Credit: CoPilot

Search – Indexing the world’s information

The relentless pursuit of making vast amounts of information accessible and useful has been the primary driver behind the development of search algorithms. In the early days of the internet, the sheer volume of data being generated posed a formidable challenge: how to efficiently locate relevant information amidst an ever-growing digital sea. This challenge was not merely academic; as the internet became integral to daily life, the demand for efficient search mechanisms grew exponentially. It was initially solved by curated search sites like Altavista, Yahoo and AOL. That was feasible when there were still a limited number of websites that humans could find and index. These sites were among the early commercial successes of the internet. The quest for improved search capabilities was further fueled by the commercial potential of connecting users with information, products, and services quickly and accurately.

Beginnings of the search for data

Searching for data has always been a problem. Before the computer revolution, index cards and alphabetically organized data in libraries and dictionaries provided the only way to search for information. With the computer age came new opportunities such as the database. The concept of a relational database was defined by Edgar F. Codd at IBM in 1970. In his research paper titled “A Relational Model of Data for Large Shared Data Banks,” Codd introduced the term “relational” and outlined what he meant by a relation. His work laid the foundation for the relational database model, which has become the predominant type of database system. Although other early examples appeared, IBM and Oracle dominated the market for data search by the end of the 1970s.    Early forms of search algorithms were developed for databases and other information retrieval systems used in academic and corporate settings. To search for any information it would have to be loaded into the database and accessed through SQL code, which made it possible for the user to use Boolean search techniques and combine keywords with operators such as AND, OR, and NOT to refine their searches. This method, while effective in constrained environments, was limited in scalability and flexibility and did not apply to the Internet.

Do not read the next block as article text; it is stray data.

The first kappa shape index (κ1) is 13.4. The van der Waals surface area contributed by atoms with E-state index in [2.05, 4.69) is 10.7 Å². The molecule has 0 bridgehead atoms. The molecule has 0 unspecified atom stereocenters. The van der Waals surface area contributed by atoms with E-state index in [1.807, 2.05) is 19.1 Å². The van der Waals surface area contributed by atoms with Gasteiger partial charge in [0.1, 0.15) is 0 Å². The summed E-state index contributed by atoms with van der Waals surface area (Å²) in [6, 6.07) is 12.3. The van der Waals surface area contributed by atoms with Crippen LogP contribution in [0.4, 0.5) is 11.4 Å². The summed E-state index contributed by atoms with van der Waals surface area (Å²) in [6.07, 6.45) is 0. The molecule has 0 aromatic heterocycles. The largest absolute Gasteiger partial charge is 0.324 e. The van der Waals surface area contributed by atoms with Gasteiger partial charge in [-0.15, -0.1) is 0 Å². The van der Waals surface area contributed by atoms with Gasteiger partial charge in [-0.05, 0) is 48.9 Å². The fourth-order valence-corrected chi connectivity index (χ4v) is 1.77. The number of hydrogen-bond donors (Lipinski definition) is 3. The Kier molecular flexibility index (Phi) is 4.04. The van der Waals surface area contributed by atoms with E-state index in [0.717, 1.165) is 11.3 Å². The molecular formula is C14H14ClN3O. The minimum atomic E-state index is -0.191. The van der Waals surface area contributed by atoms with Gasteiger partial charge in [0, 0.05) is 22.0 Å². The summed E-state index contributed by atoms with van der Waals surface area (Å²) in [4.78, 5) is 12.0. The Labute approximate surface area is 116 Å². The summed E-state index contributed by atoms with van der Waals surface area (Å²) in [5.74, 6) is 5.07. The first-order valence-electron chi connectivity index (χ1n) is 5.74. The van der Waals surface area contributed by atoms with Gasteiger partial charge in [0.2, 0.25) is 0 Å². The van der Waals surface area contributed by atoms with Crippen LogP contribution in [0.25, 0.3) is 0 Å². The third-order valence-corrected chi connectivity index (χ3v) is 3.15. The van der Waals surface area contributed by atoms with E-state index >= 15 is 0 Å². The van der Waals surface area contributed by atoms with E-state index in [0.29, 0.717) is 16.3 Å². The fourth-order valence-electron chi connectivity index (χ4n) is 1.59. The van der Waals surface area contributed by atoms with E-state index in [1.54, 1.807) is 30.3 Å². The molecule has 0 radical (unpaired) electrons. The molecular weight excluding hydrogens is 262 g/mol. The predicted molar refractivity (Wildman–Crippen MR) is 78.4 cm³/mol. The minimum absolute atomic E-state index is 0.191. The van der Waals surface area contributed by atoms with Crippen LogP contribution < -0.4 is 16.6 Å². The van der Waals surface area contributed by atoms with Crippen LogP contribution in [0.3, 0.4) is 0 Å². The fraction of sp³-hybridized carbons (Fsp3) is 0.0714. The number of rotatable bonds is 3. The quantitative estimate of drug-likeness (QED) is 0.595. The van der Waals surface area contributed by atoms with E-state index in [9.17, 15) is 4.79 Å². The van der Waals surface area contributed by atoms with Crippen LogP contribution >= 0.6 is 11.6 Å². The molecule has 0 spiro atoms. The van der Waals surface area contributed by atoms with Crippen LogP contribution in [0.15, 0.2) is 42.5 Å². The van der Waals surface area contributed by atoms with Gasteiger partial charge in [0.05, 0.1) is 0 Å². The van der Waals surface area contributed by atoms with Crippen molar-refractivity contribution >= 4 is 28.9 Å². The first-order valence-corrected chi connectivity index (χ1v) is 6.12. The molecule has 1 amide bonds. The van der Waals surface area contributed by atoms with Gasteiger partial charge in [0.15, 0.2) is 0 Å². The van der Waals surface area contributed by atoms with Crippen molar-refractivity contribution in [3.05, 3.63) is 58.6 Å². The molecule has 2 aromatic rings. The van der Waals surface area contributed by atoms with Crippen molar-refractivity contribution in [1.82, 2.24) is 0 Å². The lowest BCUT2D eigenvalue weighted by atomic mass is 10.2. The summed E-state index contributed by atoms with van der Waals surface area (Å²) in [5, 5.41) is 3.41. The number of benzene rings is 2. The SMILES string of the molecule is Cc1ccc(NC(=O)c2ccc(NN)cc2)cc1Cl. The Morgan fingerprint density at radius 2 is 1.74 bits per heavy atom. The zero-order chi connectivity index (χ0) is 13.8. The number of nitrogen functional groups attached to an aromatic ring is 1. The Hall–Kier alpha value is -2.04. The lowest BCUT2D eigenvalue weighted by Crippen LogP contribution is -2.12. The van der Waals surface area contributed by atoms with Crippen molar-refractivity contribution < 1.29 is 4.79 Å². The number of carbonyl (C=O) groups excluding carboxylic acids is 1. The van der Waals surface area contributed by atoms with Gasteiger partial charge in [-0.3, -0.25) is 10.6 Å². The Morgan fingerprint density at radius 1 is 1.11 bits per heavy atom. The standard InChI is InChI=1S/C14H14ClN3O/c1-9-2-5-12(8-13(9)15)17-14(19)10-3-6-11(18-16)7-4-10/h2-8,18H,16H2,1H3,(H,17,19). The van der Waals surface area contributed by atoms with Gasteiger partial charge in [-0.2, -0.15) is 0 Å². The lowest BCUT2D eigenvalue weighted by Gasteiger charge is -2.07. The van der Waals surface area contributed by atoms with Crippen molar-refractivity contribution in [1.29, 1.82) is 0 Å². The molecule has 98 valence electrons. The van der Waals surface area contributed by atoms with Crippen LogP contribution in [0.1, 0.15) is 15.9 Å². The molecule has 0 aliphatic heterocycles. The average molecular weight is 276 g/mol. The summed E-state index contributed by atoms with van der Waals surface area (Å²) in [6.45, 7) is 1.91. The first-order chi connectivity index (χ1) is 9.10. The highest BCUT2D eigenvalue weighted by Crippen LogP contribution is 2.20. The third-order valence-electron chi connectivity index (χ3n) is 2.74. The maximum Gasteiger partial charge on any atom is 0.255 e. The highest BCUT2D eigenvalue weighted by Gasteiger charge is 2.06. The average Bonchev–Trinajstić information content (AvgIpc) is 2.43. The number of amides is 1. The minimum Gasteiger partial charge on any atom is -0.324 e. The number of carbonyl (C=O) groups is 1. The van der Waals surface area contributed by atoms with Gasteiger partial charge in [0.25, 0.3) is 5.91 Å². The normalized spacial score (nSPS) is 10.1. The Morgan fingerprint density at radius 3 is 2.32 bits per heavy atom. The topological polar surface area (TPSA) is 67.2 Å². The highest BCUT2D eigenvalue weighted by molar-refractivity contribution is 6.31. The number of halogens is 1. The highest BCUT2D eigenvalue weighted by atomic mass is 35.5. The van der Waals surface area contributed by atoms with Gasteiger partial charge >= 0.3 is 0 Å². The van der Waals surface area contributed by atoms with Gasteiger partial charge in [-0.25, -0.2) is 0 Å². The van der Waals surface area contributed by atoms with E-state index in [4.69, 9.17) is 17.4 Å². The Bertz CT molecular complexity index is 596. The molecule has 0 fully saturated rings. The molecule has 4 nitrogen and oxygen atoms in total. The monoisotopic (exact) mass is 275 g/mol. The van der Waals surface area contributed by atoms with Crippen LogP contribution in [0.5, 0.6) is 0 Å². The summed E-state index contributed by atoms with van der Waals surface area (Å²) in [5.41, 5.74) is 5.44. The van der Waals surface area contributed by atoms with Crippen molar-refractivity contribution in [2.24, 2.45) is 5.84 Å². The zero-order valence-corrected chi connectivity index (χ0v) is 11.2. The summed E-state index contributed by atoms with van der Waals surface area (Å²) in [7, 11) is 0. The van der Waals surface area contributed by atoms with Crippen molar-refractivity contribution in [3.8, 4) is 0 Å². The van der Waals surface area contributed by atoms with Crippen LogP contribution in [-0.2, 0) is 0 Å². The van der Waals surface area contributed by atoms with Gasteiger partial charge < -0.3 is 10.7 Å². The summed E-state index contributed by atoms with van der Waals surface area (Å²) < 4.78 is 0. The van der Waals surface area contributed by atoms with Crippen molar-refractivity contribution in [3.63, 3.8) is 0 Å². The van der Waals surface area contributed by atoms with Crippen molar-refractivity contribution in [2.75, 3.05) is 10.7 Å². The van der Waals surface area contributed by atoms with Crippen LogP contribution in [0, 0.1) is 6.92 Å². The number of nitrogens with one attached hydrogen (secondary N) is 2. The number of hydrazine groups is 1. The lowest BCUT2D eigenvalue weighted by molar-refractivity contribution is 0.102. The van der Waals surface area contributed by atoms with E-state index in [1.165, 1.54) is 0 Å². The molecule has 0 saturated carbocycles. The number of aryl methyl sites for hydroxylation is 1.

The rise of search algorithms

As the internet evolved, tools beyond the RDBMS evolved. The first search engine for the internet was called Archie. The original implementation was written by Alan Emtage in 1990. It was the first tool for indexing FTP archives, which were common in the early days of the internet, using the Telnet protocol. It was superseded by more advanced search engines using the Gopher protocol designed for distributing, searching, and retrieving documents in IP networks. It provided a hierarchical system for accessing text files and marked significant steps forward. These systems, however, were primitive by modern standards, relying heavily on manually curated indices and lacking sophisticated algorithms to handle the vast and unstructured nature of web data.